Many people in positions of teaching others the doctrine of their particular religion do not actually believe the doctrine themselves. This is a fascinating article from Daniel Dennett and Linda LaScola. I could relate to some of the expressions made.
One preacher quoted in the article:
"Even if Christianity isn’t true, is it best to leave the people alone in their ignorance? And I struggle with that feeling of superiority intellectually, which I’ve read all kinds of faith literature, and they say that’s just a struggle you’ve got to deal with. But is it better to leave them ---? And they’re happy, and they have hope in a life to come, and so it helps them through their suffering, which is a strong selling point of Christianity. You know what I’m saying? I look at things a lot more in kind of a marketing form now."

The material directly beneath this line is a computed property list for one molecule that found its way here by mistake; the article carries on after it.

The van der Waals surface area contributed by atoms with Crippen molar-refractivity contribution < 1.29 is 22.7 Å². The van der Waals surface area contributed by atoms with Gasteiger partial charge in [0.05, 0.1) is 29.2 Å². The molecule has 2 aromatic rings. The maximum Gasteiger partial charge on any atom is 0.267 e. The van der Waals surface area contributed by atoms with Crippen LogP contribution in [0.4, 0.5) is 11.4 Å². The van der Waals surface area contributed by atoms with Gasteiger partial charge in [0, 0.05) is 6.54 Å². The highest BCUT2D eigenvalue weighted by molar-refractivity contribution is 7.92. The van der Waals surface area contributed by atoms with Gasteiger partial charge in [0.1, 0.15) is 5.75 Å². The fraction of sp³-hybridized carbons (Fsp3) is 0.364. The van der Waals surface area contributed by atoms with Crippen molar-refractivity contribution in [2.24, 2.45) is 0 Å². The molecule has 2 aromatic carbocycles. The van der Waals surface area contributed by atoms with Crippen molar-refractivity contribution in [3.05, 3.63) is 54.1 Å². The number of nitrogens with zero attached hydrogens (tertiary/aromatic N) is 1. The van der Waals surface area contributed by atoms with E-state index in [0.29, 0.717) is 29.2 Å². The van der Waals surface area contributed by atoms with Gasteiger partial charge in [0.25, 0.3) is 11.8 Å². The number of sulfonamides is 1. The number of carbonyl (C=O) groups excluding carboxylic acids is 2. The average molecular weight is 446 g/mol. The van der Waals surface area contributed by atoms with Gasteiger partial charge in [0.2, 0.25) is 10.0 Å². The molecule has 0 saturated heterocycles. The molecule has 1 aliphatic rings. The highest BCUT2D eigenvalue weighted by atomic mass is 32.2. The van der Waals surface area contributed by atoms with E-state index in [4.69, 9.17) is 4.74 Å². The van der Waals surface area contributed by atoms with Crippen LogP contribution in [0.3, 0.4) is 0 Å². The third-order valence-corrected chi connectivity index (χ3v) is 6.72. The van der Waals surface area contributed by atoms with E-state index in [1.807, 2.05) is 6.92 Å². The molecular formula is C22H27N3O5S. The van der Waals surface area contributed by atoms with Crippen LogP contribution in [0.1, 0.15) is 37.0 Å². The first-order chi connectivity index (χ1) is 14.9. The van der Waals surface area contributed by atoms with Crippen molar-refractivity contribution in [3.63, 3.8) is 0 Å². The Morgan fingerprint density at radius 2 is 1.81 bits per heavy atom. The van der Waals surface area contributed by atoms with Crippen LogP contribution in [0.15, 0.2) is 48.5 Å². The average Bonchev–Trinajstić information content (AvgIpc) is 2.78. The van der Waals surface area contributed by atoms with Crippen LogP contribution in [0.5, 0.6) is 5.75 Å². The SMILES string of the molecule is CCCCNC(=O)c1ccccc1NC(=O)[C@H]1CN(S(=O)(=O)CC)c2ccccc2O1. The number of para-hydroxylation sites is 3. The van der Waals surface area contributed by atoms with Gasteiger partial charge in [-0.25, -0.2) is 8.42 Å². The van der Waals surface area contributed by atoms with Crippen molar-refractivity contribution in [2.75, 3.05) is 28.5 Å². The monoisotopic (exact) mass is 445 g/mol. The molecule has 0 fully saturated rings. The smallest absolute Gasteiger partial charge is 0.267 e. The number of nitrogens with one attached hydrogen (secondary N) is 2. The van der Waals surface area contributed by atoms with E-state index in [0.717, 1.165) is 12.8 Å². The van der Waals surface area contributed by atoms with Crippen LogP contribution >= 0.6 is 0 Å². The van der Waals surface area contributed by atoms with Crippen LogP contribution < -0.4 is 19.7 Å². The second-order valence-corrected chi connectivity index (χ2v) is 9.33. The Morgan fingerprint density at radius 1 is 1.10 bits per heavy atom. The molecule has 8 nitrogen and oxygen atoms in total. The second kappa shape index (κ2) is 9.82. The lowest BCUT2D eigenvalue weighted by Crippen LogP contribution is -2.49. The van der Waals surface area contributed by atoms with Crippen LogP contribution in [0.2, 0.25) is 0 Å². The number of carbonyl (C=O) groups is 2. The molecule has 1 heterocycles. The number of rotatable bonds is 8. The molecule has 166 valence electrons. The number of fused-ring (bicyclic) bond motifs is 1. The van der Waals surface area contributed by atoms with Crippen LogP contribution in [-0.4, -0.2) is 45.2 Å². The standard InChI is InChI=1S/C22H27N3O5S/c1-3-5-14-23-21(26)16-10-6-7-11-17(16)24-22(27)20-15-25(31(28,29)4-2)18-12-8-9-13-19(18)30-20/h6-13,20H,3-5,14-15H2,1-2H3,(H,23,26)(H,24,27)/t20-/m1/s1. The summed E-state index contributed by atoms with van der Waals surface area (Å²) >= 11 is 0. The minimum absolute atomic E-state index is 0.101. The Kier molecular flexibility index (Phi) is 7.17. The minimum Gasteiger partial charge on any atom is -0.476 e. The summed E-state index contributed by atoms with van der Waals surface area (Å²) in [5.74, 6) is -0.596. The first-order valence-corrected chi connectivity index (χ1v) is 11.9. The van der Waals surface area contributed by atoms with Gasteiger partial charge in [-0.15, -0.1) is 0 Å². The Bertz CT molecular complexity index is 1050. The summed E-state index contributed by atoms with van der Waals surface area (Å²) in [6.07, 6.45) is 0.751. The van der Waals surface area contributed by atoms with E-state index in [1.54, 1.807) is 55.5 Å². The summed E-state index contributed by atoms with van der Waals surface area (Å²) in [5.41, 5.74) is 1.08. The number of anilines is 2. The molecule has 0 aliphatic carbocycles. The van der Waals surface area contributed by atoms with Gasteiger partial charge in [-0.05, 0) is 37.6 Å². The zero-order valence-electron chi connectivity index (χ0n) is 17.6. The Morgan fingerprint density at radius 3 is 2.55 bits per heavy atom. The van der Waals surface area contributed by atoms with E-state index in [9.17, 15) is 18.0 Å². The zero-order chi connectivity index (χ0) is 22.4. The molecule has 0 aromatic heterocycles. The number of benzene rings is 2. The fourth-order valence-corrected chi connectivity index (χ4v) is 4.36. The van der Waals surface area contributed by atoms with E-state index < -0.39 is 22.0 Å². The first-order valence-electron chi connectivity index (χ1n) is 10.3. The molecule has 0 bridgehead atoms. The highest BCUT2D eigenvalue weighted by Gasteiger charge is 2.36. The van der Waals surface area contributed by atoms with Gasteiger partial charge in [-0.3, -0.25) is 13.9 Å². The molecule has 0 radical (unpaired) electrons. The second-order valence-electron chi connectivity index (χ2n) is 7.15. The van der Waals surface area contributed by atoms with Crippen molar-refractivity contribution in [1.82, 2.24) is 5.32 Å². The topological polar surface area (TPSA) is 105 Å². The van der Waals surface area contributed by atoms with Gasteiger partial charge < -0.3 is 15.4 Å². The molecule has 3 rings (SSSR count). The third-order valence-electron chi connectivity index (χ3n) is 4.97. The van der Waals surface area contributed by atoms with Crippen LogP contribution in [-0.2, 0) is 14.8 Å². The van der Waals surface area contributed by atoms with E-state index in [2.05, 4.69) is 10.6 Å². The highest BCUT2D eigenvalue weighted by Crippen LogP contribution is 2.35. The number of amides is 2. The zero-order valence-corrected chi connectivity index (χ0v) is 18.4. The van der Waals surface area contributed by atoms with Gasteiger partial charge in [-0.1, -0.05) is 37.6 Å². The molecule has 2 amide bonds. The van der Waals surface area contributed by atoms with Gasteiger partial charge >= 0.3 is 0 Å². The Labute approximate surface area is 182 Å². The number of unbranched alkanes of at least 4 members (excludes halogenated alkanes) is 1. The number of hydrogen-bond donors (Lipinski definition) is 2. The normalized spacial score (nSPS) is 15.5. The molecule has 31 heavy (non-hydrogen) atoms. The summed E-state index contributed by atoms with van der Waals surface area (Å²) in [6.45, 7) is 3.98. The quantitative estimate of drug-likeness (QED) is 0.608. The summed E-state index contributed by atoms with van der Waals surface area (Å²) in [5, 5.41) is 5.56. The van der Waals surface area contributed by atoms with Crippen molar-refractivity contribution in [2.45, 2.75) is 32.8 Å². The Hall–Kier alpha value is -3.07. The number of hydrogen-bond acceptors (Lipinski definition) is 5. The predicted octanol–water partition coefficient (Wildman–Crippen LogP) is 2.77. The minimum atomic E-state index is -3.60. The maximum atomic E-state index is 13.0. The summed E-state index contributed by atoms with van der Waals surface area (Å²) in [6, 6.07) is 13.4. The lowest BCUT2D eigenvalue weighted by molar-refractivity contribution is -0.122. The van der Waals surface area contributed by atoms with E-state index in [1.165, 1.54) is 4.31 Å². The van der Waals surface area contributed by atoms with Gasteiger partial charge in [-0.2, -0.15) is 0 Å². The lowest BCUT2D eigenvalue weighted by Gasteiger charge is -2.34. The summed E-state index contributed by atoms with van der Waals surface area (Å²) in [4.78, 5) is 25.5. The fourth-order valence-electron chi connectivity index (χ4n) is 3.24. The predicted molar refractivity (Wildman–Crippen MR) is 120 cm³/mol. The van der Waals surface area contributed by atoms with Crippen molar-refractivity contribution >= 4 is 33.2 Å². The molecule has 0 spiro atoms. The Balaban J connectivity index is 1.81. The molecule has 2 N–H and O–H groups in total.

Meanwhile, he struggles through his job, hiding his beliefs.
"Here’s how I’m handling my job on Sunday mornings: I see it as play acting. I kind of see myself as taking on a role of a believer in a worship service, and performing. Because I know what to say. I know how to pray publicly. I can lead singing. I love singing. I don’t believe what I’m saying anymore in some of these songs. But I see it as taking on the role and performing. Maybe that’s what it takes for me to get myself through this, but that’s what I’m doing."